The first point of concern addressed by the Pew Institute article is the distrust that technological advancement generates among the populace. This is due to the advances in ways to misuse and abuse technology. Due to the slow and typically inefficient way of handling such abuses, people begin to lose faith in the governing body’s ability to keep them safe and do their jobs to the required level of efficacy. A 2021 Nextgov article states that “fraud will be used as a tool by state and nonstate actors to destabilize financial systems and governments” (Barry). This further illustrates the potential extent of the problem and explains why the public’s fears may be well-founded. However, the article also addresses the likelihood that “the U.S. military will add a new branch to defend against cyber threats” (Barry, 2021). This quote resonates with me because it offers a solution to the abovementioned issue of fraud and distrust.
Another issue highlighted by Andersen and Rainie is the growing number of people who become very wealthy off of new or little-known technology and then use said technology to avoid taxation. Because laws are still unclear on what to do with such crimes, they often go unpunished. A Medium article states that “a world with a new class of ‘super-haves’ will create resentment and political instability, unless governments and businesses finally decide to act more responsibly” (Elsayed-Ali, 2016). This quote illustrates not only that these changes were already being felt in 2016 but also that the government is not doing anything to address the issues. However, a Nextgov article from 2021 states that we may “expect to see governments explore embedding taxation structures in transactions”. This is encouraging, as the use of cryptocurrency and implementation of new taxation methods may improve the economic divide and make it harder for wealthy individuals to avoid taxes.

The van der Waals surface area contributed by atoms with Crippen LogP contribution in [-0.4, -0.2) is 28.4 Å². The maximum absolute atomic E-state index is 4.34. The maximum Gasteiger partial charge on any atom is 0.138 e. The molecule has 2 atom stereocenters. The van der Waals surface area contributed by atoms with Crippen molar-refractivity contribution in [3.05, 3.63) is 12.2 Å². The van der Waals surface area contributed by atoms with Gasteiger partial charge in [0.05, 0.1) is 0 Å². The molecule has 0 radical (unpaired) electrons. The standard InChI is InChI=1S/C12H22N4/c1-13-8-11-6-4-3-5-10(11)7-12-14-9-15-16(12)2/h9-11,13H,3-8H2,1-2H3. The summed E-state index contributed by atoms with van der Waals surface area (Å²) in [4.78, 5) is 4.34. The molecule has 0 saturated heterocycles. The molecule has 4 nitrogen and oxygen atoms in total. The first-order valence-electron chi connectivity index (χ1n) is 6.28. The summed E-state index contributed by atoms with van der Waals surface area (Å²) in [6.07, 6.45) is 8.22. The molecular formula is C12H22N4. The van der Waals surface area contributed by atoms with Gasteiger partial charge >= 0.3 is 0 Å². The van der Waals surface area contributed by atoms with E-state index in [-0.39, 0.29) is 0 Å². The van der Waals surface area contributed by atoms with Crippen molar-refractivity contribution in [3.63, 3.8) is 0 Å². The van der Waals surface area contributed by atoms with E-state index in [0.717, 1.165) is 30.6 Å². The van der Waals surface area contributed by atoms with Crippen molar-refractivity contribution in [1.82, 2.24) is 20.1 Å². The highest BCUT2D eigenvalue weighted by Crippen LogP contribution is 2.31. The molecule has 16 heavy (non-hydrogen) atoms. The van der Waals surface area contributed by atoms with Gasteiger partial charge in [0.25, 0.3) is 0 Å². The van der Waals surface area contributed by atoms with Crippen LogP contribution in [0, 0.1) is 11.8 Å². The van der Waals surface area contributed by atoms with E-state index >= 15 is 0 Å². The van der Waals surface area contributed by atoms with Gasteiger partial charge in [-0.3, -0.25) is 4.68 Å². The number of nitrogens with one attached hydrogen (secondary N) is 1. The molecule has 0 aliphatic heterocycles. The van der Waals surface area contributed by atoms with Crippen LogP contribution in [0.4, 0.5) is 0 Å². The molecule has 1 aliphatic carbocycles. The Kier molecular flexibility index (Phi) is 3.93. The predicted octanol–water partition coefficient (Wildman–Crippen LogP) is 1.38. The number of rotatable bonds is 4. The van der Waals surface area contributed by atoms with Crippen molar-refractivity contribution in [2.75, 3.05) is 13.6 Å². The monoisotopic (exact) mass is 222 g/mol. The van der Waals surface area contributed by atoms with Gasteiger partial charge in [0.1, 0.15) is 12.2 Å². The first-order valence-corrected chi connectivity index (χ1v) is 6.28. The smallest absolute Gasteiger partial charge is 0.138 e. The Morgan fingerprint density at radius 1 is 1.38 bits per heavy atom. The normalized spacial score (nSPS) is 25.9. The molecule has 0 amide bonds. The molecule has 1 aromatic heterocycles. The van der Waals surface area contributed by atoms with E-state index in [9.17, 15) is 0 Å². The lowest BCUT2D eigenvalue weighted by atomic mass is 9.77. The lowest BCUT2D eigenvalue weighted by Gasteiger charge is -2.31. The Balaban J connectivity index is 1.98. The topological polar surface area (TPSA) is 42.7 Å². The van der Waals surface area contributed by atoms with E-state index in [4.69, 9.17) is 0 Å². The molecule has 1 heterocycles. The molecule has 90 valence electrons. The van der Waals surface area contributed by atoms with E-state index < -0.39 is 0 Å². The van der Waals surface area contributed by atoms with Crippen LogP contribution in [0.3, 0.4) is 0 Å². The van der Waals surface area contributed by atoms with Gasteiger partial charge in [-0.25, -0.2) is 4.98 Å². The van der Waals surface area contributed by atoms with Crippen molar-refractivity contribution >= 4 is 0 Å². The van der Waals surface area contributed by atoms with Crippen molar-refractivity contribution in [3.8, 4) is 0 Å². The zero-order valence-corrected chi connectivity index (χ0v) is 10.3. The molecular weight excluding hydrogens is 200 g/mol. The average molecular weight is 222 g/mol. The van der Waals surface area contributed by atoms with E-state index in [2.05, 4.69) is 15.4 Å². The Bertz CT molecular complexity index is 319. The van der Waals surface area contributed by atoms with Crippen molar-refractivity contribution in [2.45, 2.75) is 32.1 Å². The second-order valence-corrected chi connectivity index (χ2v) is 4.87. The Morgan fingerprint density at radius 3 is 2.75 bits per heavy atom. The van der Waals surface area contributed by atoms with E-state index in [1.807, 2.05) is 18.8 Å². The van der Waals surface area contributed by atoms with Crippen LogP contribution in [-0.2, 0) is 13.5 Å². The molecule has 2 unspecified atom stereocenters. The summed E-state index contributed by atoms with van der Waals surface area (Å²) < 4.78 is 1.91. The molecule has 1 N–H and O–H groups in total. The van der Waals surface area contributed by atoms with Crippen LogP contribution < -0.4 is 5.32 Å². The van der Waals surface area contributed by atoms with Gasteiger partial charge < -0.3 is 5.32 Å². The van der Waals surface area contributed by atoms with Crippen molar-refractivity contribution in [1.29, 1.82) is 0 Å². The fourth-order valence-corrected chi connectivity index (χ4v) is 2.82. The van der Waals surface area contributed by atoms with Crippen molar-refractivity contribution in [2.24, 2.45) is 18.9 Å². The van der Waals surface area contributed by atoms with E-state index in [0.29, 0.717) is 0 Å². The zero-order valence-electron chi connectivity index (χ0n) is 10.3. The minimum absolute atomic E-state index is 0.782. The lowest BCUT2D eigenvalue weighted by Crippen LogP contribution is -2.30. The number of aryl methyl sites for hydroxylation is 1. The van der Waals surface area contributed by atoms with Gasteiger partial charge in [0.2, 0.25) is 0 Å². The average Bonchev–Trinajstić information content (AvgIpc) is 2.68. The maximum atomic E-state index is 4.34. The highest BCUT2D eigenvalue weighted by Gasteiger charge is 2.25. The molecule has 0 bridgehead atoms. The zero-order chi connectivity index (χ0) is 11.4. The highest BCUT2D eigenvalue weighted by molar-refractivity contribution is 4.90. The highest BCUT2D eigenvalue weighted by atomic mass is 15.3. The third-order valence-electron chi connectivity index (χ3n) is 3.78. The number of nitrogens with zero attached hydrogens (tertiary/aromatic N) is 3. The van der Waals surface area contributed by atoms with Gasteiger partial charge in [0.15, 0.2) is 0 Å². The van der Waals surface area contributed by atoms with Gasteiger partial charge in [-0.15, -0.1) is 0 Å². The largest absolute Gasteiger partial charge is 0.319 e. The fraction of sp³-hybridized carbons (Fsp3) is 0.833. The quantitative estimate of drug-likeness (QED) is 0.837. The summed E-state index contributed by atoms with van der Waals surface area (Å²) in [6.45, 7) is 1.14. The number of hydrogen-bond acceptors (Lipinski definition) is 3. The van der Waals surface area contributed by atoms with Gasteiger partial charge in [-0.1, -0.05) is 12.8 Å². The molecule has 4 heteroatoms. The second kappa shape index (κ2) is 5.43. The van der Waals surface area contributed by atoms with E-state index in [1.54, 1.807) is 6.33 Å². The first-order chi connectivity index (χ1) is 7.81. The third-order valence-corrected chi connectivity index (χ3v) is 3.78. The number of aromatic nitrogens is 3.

Finally, the article discusses the use of social media not only to trick the gullible into parting with their belongings, but also to disseminate misinformation. Foreign Policy Magazine ,in their 2015 article, states that “Social media also help polarize politics in some transitional countries” (Carothers). This illustrates the scale of how misinformation may affect the world with the use of social media. However, the Greenpeace UK, in their video on effectiveness of petitions, address the possible good that social media can do as well. They state: “Social media has given us a direct line to the world’s biggest brands, held politicians accountable for their actions, and been the launch pad for mass movements” (2021). This demonstrates that while misinformation may be an issue, social media can also be used to spread a positive message or call to arms against an injustice.
Anderson, J., & Rainie, L. (2020). Many tech experts say digital disruption will hurt democracy. Pew Research Center: Internet, Science & Tech.
Barry, S. (2021). 5 ways technology will revolutionize government in the 2020s. Nextgov.com.
Carothers, T. (2015). Why technology hasn’t delivered more democracy. Foreign Policy.
Elsayed-Ali, S. (2016). Five Ways Technology will shape the future of politics, Society and Human Rights. Medium.
Greenpeace UK. (2020). Do hashtags and petitions actually work? [Video]. YouTube.